A Moon base would not be a feasible way to build these.

1-Ship all materials there (or mine them from the moon if you like, you still need the equipment and machinery to mine and refine ore).

2-Oxygen and various ways of keeping humans alive on the moon where there is little gravity, no oxygen, etc...

 Or we can build various pieces and parts here and assemble them in space where we just need some nuts and bolts and a fancy ratchet gun to tighten the nuts/bolts.

Oct 16, 2007
by Anonymous (not verified)

Regarding assumed dangers

Read the .... article!

Oct 16, 2007
by Darnell Clayton (not verified)

This will not happen unless...

This is a great idea, but I have serious doubts about this happening without a space elevator.

 Even if rocket launches dropped down to reasonable prices, by the time you launch all of those rockets you would have already added a significant amount of pollution to our world, defeating the whole purpose, at least environmentally.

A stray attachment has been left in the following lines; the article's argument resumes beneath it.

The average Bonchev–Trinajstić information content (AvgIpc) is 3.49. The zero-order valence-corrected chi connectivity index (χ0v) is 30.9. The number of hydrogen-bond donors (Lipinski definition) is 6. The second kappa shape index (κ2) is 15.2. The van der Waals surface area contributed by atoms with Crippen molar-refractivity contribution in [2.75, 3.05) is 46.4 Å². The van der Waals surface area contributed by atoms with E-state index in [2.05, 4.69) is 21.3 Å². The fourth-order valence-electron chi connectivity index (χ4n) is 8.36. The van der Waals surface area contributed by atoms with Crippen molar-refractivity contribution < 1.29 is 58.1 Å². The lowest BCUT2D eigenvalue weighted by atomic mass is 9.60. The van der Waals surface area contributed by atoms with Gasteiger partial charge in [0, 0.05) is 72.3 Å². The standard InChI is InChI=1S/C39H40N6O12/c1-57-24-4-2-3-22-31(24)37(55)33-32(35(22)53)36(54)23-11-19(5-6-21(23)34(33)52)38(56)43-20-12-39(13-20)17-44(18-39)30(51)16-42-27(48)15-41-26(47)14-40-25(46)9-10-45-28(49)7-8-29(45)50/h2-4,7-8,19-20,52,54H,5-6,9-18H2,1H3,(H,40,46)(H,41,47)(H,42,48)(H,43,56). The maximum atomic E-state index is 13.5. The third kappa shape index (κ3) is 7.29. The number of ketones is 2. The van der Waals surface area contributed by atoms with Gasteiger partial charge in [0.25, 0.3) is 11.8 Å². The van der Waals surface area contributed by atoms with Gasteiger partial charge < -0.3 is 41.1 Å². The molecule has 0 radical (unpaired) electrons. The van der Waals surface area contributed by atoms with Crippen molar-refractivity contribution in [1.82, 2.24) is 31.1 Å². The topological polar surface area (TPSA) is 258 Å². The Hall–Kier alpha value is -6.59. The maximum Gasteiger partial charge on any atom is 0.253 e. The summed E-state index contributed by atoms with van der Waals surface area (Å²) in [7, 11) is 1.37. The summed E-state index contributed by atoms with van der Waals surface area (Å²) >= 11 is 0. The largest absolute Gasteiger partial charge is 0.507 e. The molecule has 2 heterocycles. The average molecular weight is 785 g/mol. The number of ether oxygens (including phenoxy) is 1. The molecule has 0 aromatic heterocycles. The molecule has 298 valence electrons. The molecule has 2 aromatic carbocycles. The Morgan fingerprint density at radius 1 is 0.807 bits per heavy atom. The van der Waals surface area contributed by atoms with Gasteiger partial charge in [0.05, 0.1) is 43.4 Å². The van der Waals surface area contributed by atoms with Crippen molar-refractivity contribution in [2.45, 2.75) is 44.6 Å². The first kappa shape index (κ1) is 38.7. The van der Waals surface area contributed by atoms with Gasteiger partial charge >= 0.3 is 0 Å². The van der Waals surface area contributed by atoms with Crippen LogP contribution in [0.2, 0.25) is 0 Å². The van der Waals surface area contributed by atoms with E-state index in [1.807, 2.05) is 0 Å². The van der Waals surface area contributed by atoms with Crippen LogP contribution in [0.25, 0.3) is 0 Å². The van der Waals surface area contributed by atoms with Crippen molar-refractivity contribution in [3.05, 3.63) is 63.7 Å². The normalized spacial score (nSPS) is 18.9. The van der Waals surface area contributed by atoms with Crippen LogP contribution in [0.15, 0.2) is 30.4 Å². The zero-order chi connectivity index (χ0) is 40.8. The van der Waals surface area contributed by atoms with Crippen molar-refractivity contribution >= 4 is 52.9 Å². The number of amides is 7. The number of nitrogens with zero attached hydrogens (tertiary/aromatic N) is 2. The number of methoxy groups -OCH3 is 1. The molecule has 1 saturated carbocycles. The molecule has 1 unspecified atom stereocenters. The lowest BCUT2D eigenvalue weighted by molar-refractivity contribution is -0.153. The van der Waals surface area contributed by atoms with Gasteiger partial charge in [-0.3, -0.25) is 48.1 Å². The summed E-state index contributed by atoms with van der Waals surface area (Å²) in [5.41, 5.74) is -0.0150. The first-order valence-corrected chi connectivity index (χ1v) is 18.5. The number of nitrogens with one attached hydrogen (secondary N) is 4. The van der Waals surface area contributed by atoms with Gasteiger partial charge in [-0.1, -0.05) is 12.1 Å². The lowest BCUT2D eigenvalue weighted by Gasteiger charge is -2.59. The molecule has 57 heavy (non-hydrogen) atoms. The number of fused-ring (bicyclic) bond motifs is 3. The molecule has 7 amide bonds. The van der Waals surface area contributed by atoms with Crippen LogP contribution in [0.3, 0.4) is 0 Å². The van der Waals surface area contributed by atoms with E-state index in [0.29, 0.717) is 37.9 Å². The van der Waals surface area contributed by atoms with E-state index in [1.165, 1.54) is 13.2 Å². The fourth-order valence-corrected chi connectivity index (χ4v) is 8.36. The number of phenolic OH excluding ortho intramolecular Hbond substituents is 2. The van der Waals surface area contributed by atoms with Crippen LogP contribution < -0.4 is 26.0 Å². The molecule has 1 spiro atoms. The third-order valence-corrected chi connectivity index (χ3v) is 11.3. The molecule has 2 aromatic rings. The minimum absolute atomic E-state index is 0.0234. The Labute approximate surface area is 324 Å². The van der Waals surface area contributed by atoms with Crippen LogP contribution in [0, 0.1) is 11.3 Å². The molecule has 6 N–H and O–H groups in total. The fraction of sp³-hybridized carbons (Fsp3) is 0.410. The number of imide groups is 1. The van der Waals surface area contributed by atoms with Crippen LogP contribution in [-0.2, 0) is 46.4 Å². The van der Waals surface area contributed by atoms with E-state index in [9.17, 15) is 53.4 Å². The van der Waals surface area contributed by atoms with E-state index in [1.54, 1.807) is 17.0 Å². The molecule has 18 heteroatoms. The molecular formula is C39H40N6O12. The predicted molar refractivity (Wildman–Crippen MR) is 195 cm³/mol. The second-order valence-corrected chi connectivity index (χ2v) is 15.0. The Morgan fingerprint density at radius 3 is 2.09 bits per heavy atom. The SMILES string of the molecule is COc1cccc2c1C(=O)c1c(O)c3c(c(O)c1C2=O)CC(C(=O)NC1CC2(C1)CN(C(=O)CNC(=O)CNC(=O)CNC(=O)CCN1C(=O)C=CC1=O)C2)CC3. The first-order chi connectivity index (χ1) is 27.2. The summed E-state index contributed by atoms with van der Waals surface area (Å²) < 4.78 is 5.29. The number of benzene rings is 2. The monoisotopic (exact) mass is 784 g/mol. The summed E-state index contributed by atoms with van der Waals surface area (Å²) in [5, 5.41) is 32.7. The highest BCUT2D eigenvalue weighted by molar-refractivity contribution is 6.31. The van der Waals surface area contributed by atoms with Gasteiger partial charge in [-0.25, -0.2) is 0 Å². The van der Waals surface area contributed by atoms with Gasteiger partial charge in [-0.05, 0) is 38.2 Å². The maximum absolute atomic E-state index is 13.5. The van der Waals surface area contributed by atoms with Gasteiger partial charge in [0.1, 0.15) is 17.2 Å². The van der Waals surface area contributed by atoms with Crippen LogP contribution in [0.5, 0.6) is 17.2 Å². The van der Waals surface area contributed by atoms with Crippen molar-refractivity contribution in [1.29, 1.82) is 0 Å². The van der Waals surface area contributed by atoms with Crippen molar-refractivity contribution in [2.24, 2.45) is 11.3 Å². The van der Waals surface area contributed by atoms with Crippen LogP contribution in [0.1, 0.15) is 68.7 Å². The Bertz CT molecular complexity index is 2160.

To my knowledge, only a space elevator has the ability to meet the frequent (and safe) requirements to get something like this built.

Yeah, its the "hole in the bucket" scenario, but unless we can develop an alternative to rockets, I don't see this idea going anywhere fast.

Oct 19, 2007
by Orion (not verified)

This is old "High Frontier"

This is old "High Frontier" stuff.  Gerard O'Neill's L5 Society mapped it all out 20 years ago.  You mine the regolith on the Moon, process it into useful metals, then shoot it into orbit where you assemble it into solar power satellites and beam the power down to Earth.